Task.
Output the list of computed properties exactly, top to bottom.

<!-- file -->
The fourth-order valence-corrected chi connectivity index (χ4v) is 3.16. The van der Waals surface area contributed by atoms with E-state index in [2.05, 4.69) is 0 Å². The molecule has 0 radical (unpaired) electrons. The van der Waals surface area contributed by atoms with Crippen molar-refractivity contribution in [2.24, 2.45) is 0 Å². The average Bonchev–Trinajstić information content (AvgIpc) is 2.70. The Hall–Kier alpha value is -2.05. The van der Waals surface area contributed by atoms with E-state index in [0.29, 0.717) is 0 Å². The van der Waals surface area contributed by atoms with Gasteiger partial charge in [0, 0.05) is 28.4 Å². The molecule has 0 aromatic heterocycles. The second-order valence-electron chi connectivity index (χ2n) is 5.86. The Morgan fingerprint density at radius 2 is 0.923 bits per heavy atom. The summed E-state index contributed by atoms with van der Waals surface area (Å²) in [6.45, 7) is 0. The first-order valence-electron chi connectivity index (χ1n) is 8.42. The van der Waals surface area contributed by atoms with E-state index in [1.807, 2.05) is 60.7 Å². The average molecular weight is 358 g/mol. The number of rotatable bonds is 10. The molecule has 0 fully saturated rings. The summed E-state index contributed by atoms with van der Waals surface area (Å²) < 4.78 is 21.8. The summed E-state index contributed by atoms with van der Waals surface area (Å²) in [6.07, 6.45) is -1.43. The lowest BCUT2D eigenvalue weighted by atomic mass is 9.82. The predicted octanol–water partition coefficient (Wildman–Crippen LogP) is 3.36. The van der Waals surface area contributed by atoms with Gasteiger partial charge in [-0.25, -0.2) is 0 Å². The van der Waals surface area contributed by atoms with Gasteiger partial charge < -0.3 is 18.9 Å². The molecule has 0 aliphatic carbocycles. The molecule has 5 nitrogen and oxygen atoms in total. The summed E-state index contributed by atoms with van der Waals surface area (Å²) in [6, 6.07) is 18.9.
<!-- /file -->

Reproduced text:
The fourth-order valence-corrected chi connectivity index (χ4v) is 3.16. The van der Waals surface area contributed by atoms with E-state index in [2.05, 4.69) is 0 Å². The molecule has 0 radical (unpaired) electrons. The van der Waals surface area contributed by atoms with Crippen molar-refractivity contribution in [2.24, 2.45) is 0 Å². The average Bonchev–Trinajstić information content (AvgIpc) is 2.70. The Hall–Kier alpha value is -2.05. The van der Waals surface area contributed by atoms with E-state index in [0.29, 0.717) is 0 Å². The van der Waals surface area contributed by atoms with Gasteiger partial charge in [0, 0.05) is 28.4 Å². The molecule has 0 aromatic heterocycles. The second-order valence-electron chi connectivity index (χ2n) is 5.86. The Morgan fingerprint density at radius 2 is 0.923 bits per heavy atom. The summed E-state index contributed by atoms with van der Waals surface area (Å²) in [6.45, 7) is 0. The first-order valence-electron chi connectivity index (χ1n) is 8.42. The van der Waals surface area contributed by atoms with E-state index in [1.807, 2.05) is 60.7 Å². The average molecular weight is 358 g/mol. The number of rotatable bonds is 10. The molecule has 0 fully saturated rings. The summed E-state index contributed by atoms with van der Waals surface area (Å²) < 4.78 is 21.8. The summed E-state index contributed by atoms with van der Waals surface area (Å²) in [6.07, 6.45) is -1.43. The lowest BCUT2D eigenvalue weighted by atomic mass is 9.82. The predicted octanol–water partition coefficient (Wildman–Crippen LogP) is 3.36. The van der Waals surface area contributed by atoms with Gasteiger partial charge in [-0.25, -0.2) is 0 Å². The van der Waals surface area contributed by atoms with Gasteiger partial charge < -0.3 is 18.9 Å². The molecule has 0 aliphatic carbocycles. The molecule has 5 nitrogen and oxygen atoms in total. The summed E-state index contributed by atoms with van der Waals surface area (Å²) in [6, 6.07) is 18.9.